Little Chef Cooks: I Can Cook Too! is a book aimed at the very youngest chefs. It is full of simple recipes that allow for a substantial amount of child participation, with an introduction containing tips for the adult helper.
The book includes a reasonably wide range of recipes, from apple-sultana porridge mix (that’s “apple-raisin oatmeal”, for American children) to avocado dip to watermelon splash, and there are even a couple of recipes that are literally for the birds (a birdseed recipe, followed by a pinecone bird-feeder project).
Most of the recipes have particular skills highlighted on the side (“assembling,” “pouring,” “mixing”), and some of them have tasks listed as “extra for experts”, which are more advanced skills for a more independent little chef. Tasks that are only for adults are clearly highlighted.
I had to call in an assistant for this review, in the form of my own young son, who is a bit older than the book’s target audience, but still eagerly picked out several recipes for our later experimentation (he was particularly enthusiastic about the Raspberry Ripple and the Honeyed Ricotta). The recipes are in general very easy, and almost impossible for even the most inexperienced small chef or incompetent adult helper to mess up. (The honeyed ricotta recipe, for example, contains three ingredients – ricotta, honey and strawberries – and this reviewer is completely unable to imagine any possible combination of the three that would fail to taste good.) The “adults only” steps are kept to a minimum, allowing for as much child participation as possible, and the directions are clear and readable, in simple language. Recipes are reasonably nutritious, if a bit on the sweet side, and involve whole, recognizable foods rather than processed mixes (something far too many kids’ cookbooks resort to).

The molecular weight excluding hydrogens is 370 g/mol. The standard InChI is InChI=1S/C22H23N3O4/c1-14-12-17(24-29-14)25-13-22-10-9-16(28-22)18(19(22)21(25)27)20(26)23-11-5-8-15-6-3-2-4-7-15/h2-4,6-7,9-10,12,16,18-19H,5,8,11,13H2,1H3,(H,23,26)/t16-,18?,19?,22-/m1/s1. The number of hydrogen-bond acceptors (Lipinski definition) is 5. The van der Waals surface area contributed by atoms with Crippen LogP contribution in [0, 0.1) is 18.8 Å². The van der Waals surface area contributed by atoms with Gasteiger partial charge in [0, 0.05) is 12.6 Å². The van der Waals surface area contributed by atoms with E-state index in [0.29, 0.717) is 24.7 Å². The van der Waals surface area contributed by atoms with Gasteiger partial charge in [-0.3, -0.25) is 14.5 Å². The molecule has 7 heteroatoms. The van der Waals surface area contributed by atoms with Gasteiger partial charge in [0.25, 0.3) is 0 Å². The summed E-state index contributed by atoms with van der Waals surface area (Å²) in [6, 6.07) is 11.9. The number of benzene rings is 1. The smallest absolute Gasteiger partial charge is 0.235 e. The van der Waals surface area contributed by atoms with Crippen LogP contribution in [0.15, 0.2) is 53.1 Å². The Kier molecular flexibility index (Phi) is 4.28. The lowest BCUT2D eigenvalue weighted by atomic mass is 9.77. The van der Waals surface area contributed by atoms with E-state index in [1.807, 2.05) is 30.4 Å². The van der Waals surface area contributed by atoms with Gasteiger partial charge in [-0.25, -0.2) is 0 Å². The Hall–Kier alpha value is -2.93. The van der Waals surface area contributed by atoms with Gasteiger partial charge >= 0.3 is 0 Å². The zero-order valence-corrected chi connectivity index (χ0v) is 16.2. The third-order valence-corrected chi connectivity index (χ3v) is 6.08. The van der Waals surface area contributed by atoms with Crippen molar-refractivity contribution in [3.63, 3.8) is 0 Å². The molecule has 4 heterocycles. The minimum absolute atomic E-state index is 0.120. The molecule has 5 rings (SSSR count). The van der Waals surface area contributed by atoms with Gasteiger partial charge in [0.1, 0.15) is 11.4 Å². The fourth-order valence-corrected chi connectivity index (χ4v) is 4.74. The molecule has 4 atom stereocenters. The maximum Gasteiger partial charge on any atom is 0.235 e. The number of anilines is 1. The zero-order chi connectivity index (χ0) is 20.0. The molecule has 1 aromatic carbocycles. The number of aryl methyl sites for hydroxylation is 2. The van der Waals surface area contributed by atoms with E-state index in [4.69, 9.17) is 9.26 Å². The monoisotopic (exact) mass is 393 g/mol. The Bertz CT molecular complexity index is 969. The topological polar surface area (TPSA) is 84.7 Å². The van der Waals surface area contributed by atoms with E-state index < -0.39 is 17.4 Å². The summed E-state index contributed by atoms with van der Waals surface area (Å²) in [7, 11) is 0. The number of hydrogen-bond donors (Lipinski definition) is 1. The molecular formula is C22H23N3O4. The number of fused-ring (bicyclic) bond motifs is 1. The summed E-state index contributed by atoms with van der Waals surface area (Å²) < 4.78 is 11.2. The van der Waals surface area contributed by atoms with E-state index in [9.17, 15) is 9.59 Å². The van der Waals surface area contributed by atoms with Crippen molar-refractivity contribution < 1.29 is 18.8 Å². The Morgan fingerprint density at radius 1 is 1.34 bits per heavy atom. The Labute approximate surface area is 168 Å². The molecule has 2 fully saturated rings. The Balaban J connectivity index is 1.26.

Some of the measures are given in grams and ounces, but the measurements in these cases need not be exact for the recipes to work, so the cook without a kitchen scale should feel free to approximate. The book’s back cover is arranged in such a way that it might give the reader the mistaken impression that the book is a Level 2 book, but the front cover, title page, and contents make it clear that this is Level 1, the most basic level. Even at this level, however, a couple of the recipes do have the reviewer wondering why one needs a cookbook to explain them – particularly the recipe for “crackers”, which involves arranging crackers on a plate and putting cheese on them (with the “expert” chef cutting the cheese into shapes with a cookie cutter first). The recipe for trail mix inexplicably includes no nuts, seeds or other protein as written (though the instructions say they can be substituted in) and consists entirely of dried fruit. Still, given that this book is aimed at toddlers and very young children, perhaps it is better for it to err on the side of simplicity.
This is a cheerful little cookbook with simple recipes for foods that very young children can readily enjoy. It could be a great way to get a small child interested in kitchen experimentation, and in actually taking part in preparing the food they eat (always one of the best ways to get them eating good food).
Reviewed by Catherine Langrehr for IndieReader